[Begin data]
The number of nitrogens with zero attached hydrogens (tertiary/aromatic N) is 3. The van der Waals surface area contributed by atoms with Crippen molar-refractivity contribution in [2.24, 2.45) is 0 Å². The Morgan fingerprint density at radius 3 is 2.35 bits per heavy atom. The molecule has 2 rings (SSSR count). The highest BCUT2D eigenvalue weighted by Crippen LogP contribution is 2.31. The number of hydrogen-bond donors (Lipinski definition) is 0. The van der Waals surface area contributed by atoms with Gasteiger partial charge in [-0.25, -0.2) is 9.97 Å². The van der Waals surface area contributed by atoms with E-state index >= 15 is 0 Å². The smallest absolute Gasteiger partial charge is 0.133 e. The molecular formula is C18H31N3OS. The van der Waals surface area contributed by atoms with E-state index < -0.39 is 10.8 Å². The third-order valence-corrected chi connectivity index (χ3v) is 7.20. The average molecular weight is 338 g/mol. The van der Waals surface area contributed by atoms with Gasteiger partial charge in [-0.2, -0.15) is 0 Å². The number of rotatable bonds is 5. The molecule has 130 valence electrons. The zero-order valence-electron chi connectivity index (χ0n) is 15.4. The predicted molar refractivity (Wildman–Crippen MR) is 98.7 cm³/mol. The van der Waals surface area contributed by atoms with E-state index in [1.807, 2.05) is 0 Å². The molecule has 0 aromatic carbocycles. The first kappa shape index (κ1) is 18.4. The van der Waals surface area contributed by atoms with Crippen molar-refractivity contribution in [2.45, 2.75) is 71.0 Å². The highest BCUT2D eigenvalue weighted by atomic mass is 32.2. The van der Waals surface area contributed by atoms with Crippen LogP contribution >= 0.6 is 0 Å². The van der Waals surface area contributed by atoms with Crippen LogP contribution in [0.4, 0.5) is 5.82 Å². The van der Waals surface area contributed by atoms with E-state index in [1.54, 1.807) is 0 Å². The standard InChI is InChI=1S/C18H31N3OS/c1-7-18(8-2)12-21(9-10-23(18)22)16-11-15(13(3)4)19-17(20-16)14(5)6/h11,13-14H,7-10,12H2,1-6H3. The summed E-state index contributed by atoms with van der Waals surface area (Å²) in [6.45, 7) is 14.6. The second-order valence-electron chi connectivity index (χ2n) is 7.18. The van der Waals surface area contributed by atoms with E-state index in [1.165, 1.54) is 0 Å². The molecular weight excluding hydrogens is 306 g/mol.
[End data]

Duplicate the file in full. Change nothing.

The number of nitrogens with zero attached hydrogens (tertiary/aromatic N) is 3. The van der Waals surface area contributed by atoms with Crippen molar-refractivity contribution in [2.24, 2.45) is 0 Å². The Morgan fingerprint density at radius 3 is 2.35 bits per heavy atom. The molecule has 2 rings (SSSR count). The highest BCUT2D eigenvalue weighted by Crippen LogP contribution is 2.31. The number of hydrogen-bond donors (Lipinski definition) is 0. The van der Waals surface area contributed by atoms with Gasteiger partial charge in [-0.25, -0.2) is 9.97 Å². The van der Waals surface area contributed by atoms with E-state index >= 15 is 0 Å². The smallest absolute Gasteiger partial charge is 0.133 e. The molecular formula is C18H31N3OS. The van der Waals surface area contributed by atoms with E-state index < -0.39 is 10.8 Å². The third-order valence-corrected chi connectivity index (χ3v) is 7.20. The average molecular weight is 338 g/mol. The van der Waals surface area contributed by atoms with Gasteiger partial charge in [-0.2, -0.15) is 0 Å². The number of rotatable bonds is 5. The molecule has 130 valence electrons. The zero-order valence-electron chi connectivity index (χ0n) is 15.4. The predicted molar refractivity (Wildman–Crippen MR) is 98.7 cm³/mol. The van der Waals surface area contributed by atoms with E-state index in [1.807, 2.05) is 0 Å². The molecule has 0 aromatic carbocycles. The first kappa shape index (κ1) is 18.4. The van der Waals surface area contributed by atoms with Crippen molar-refractivity contribution in [2.45, 2.75) is 71.0 Å². The highest BCUT2D eigenvalue weighted by atomic mass is 32.2. The van der Waals surface area contributed by atoms with Crippen LogP contribution >= 0.6 is 0 Å². The van der Waals surface area contributed by atoms with Crippen LogP contribution in [0.4, 0.5) is 5.82 Å². The van der Waals surface area contributed by atoms with E-state index in [1.54, 1.807) is 0 Å². The standard InChI is InChI=1S/C18H31N3OS/c1-7-18(8-2)12-21(9-10-23(18)22)16-11-15(13(3)4)19-17(20-16)14(5)6/h11,13-14H,7-10,12H2,1-6H3. The summed E-state index contributed by atoms with van der Waals surface area (Å²) in [6.45, 7) is 14.6. The second-order valence-electron chi connectivity index (χ2n) is 7.18. The van der Waals surface area contributed by atoms with E-state index in [1.165, 1.54) is 0 Å². The molecular weight excluding hydrogens is 306 g/mol.